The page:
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Staving Off Alzheimer's Disease

Treatment: Doctors are awaiting the results of their first attempt at gene therapy for a patient in early stages of the illness.


For the first time, doctors have attempted gene therapy in an Alzheimer's patient, a former Oregon schoolteacher in the early stages of the disease.

But it may take months before they know if the procedure, performed in early April, had any effect.

"This will not cure the disease, but the hope is it can significantly improve quality of life for a certain time period," possibly years, said Dr. Mark Tuszynski, a neurologist leading the research at UC San Diego.

The researchers are hoping that cells taken from the patient's body, altered and implanted in her brain, will help stave off mental deterioration.

This new direction in Alzheimer's therapy could hold hope for some of the 4 million Americans with the progressive neurological illness, for which there is no cure and only limited medications.

Tuszynski and his colleagues are betting that the cells implanted in the brain will become, in essence, little chemical factories churning out nerve growth factor that might keep some brain cells from dying. Just how much growth factor they'll produce and for how long remain to be seen.

"I think that if it works, the patient doesn't reject it and there are no complications . . . it's a very important step in developing new treatments for Alzheimer's," said Dr. Zaven Khachaturian, scientific and medical advisor to the Alzheimer's Assn.

Tuszynski said similar gene therapy is expected to be tried in the next few years against Parkinson's disease and possibly other degenerative brain disorders, such as Lou Gehrig's disease and Huntington's disease.

Gene therapy, first attempted in 1990, remains a promising area of disease treatment, even though the hundreds of clinical trials so far haven't lived up to the initial hype of producing cures. Doctors still hope to use it to treat a broad range of illnesses, from inherited ailments to diabetes, cancer and heart disease.

In the Oregon woman's case, surgeons drilled a nickel-sized hole in her skull and made five injections into a region about the size of a thumbnail. With the patient sedated but conscious, they injected just two drops of fluid containing 2 1/2 million engineered cells.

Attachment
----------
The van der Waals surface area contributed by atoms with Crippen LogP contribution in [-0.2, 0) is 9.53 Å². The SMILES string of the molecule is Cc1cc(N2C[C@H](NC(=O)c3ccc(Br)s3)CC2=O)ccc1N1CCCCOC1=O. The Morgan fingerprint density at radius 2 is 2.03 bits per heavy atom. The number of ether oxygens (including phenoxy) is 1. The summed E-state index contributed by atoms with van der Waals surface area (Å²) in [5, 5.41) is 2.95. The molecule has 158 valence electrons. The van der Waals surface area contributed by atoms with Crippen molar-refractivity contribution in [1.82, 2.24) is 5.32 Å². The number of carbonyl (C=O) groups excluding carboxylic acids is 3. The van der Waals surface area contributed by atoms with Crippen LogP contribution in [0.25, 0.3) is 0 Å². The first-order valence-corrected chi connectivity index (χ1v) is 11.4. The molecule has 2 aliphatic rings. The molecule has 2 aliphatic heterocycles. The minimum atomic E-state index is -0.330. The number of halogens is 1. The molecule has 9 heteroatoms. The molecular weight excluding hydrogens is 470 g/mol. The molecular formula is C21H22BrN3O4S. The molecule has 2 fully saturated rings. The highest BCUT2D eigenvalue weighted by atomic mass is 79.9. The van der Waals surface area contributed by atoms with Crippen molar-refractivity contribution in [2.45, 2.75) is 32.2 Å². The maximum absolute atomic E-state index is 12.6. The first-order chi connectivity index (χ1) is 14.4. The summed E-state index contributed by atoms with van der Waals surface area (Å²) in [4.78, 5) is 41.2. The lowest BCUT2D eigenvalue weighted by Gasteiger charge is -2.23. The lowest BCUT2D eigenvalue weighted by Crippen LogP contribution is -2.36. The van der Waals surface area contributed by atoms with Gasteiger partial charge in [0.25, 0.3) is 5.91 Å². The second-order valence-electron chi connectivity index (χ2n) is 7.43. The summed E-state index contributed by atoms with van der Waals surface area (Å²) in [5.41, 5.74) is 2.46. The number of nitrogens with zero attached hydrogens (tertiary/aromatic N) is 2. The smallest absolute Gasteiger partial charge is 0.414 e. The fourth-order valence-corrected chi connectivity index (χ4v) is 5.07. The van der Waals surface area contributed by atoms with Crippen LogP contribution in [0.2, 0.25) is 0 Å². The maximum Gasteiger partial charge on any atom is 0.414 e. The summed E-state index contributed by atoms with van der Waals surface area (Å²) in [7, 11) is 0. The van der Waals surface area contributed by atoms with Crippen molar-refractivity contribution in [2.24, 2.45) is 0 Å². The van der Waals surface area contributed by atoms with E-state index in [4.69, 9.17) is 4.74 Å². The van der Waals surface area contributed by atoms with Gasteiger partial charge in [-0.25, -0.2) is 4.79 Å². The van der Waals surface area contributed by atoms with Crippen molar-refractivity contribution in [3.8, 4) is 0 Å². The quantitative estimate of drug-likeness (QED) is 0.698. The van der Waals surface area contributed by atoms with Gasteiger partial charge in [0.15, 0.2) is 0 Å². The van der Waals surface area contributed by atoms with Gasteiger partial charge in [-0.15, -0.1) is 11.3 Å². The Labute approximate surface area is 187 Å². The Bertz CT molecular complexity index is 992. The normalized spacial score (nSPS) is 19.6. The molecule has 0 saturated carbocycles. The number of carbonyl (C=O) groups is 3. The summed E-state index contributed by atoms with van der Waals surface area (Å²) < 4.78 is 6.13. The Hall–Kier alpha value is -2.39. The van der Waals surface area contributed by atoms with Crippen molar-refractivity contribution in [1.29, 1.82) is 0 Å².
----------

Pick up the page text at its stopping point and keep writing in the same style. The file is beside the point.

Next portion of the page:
The patient has been recovering well with no complications. She is due to return for tests this week and will be monitored for the next three months. If all goes well, seven others will undergo the same surgery.

The 11 1/2-hour operation used technology that previously had been successful in protecting the brain cells of mice and monkeys. In those studies, researchers detected the effects within weeks to months.

"However, to know overall whether nerve growth factor is beneficial for the treatment of Alzheimer's disease will take several years," Tuszynski said.

The new procedure was designed to make cells harvested from the woman's own skin deliver more nerve growth factor where it's needed. The growth factor has been shown to prevent the death of those brain cells that use acetylcholine. In Alzheimer's disease, these cells are damaged, contributing to a decline in memory and intellect.

Up to now, pharmaceutical researchers have been looking for ways to keep larger amounts of acetylcholine bathing brain cells. That's the concept behind the current group of Alzheimer's drugs such as Cognex, Aricept, Exelon and the newly approved Reminyl, all of which keep acetylcholine from breaking down and thus keep damaged cells working longer.

But the researchers who devised the gene therapy knew from experience that nerve growth factor can prevent the death of cholinergic cells. They also knew from Swedish studies that pumping nerve growth factor directly into the brain caused unpleasant side effects, including pain, weight loss and unwanted cell growth around the brain and spinal cord.

What they sought was a way to get nerve growth factor right where it could go to work, without exposing other brain cells to it.

They began taking cells culled through tissue biopsies and genetically engineering them in a test tube so they'd make the gene that instructs cells to produce nerve growth factor. Then, they implanted those engineered cells in animals' brains in the hopes they'd act as pumps for the growth factor--and continue to pump the chemical for extended periods. It worked.

In aging monkeys, shrunken brain cells became rejuvenated, and important connections to other parts of the brain were restored too. And in 200 monkey trials, there were no unwanted tumors or other dangerous effects.

In 1999, the FDA gave the go-ahead to human trials.

Although Alzheimer's disease is most destructive during its middle stages, researchers designed the Phase I trial, meant to establish the safety of using the method, for early-stage patients who were otherwise healthy. In the early stage, Alzheimer's patients have some short-term memory loss but have nearly normal ability to reason and understand--abilities researchers deemed important to obtaining informed consent.

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